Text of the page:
The Plank Parties and the Frontier Parties are parties to the Settlement Agreement. Under the unambiguous language of the Settlement Agreement, Westergren is not a party to the Settlement Agreement. In Section I of the Settlement Agreement, the parties recite that “[t]his Settlement Agreement resolves matters in dispute between the parties ....” Section V of the Settlement Agreement provides as follows:

Westergren did not sign the Settlement Agreement, and there is no language in that agreement indicating that Westergren is a party. Instead, the Agreement recites that Westergren is a partner in Frontier Logistics, L.P. and FLPCW, L.P. and that Westergren “is not joining in this Agreement as one of the Frontier Parties.”

MUTUAL RELEASES THROUGH DATE OF THIS AGREEMENT

In consideration of the promises set forth above and the execution of Exhibits “A–J”, [the Frontier Parties] release all claims, causes of action ... as well as all losses and liabilities with respect to any acts or omissions by [the Plank Parties and related entities] with respect to the Port Crossing Project or otherwise previously asserted by [the Frontier Parties] or any claim which could be asserted by [the Frontier Parties] for any acts or omissions that have occurred as of [March 17, 2008] with respect to [the Plank Parties and related entities], whether known or unknown. Such release shall include, without limitation, any claim that [any of the Frontier Parties] has or had a right to purchase any portion of, or be a partner or other investor in any entity owning a portion of, the Port Crossing Project now or hereafter owned by [Port Crossing Land, L.P.] or any affiliate of [Port Crossing Land, L.P.], including, without limitation, the land described in Exhibits “B” and “C”, respectively. The RLX Partnership Agreement and PRL Partnership Agreement shall be deemed to [be] amended to be consistent with the release of any right by [the Frontier Parties] or any affiliated person or entity to participate in the ownership, directly or indirectly, of any other land owned currently or previously owned at any time by the LaPorte 81 Partnership, Stuart Haynsworth, or any land described in any exhibits attached to the PRL Partnership Agreement and RLX Partnership Agreement.

A. [The Plank Parties and each entity owned, directly or indirectly, in whole or in part, by any of the Plank Parties] release [the Frontier Parties] ( but not Westergren ) from any claims or causes of action of whatsoever nature, whether known or unknown ... arising out of any acts or omissions of [the Frontier Parties] that have occurred as of [March 17, 2008] or any obligation to pay a guaranty fee or related fee in connection with the Northern Trust financing arranged by [Michael Plank] for RLX.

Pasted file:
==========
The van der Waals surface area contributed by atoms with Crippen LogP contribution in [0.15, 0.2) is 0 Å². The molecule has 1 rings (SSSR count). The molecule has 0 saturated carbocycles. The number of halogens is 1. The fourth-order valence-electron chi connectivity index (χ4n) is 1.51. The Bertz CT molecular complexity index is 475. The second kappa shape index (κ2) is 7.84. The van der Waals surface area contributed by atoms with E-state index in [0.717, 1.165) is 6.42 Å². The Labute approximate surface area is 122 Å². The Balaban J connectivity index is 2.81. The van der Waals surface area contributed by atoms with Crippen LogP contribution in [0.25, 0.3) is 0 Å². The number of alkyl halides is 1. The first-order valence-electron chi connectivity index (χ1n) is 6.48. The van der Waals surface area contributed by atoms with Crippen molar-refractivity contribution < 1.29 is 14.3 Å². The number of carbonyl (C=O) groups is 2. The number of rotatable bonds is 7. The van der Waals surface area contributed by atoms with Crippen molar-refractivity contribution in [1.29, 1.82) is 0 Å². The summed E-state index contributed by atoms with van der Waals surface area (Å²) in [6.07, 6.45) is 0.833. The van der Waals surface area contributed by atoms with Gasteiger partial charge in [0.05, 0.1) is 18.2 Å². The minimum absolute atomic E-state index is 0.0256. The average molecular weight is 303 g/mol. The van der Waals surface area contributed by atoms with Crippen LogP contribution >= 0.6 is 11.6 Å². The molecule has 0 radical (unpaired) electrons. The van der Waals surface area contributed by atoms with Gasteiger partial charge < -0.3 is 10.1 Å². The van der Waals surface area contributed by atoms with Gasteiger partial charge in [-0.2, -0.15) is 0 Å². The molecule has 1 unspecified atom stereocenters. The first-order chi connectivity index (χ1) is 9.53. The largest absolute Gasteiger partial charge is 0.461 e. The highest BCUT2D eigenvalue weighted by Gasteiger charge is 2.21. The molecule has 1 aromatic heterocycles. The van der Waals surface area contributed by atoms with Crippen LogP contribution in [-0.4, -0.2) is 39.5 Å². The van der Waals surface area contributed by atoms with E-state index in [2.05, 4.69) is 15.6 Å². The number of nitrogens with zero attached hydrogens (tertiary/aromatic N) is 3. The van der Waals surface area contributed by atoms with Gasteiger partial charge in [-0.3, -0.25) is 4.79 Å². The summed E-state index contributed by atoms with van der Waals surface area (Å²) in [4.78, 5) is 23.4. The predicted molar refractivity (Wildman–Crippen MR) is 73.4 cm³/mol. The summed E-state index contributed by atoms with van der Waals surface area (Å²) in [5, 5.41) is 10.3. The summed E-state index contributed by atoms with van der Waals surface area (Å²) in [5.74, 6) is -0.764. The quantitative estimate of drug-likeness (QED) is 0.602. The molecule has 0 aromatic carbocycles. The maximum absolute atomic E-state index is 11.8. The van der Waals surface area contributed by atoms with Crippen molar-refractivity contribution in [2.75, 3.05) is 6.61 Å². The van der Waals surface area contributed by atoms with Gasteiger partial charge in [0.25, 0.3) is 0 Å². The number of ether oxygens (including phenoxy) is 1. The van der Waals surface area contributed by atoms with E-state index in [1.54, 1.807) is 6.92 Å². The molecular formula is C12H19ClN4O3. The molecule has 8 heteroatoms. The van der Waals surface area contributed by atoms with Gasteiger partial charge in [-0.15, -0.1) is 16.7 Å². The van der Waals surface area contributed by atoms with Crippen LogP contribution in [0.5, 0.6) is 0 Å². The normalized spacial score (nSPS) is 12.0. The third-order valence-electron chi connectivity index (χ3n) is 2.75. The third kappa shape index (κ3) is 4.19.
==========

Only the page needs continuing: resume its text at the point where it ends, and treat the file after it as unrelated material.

B. [The Frontier Parties] release [the Plank Parties and any other Plank entities] from any liability for any acts or omissions of [the Plank Parties and any other Plank entities] for any defamatory or disparaging statements made by [the Plank Parties and any other Plank entities] against [the Frontier Parties] as of [March 17, 2008] relating to the Port Crossing Project or otherwise.

C. [The Frontier Parties] hereby indemnify, defend and hold harmless [the Plank Parties and any other Plank entities] from and against all claims, causes of action (including, without limitation, fraud in a real estate transaction, breach of fiduciary duties, conversion, appropriation of business opportunities, breach of contract and negligent representation), as well as all losses and liabilities with respect to any acts or omissions of the [the Plank Parties and related entities] with respect to the Port Crossing Project that [are] asserted by Westergren by, through or under [one of the Frontier Parties] or any other claim asserted by Westergren which is covered by the release granted by [the Frontier Parties] pursuant to [Section V of the Settlement Agreement].

D. The Parties agree that this Release encompasses all acts or omissions by any of the Parties as of [March 17, 2008]. The Frontier Parties acknowledge that the Frontier Parties have had an opportunity to review all financial records and other financial information of RLX and PRL desired by the Frontier Parties.

(italics added).

The Indemnity Provision (Section V, Part C, above) is the only indemnity contained in the Settlement Agreement. Under the unambiguous language of the Settlement Agreement, for the claims asserted by Westergren against the Plank Parties in the unsevered case (the “Westergren Claims”) to be within the scope of this provision, these claims must either (1) be “asserted by Westergren by, through or under [one of the Frontier Parties]” or (2) be “asserted by Westergren” and “covered by the release granted by [the Frontier Parties] pursuant to [Section V of the Settlement Agreement].” Neither in their summary-judgment motion nor on appeal have the Plank Parties sought defense and indemnity by arguing that the Westergren Claims fall within the first category. Therefore, the issue presented is whether the Westergren Claims fall within the second category. The Westergren Claims are asserted by Westergren, so in conducting this inquiry we focus on whether the Westergren Claims are “covered by the release granted by [the Frontier Parties] pursuant to [Section V of the Settlement Agreement].”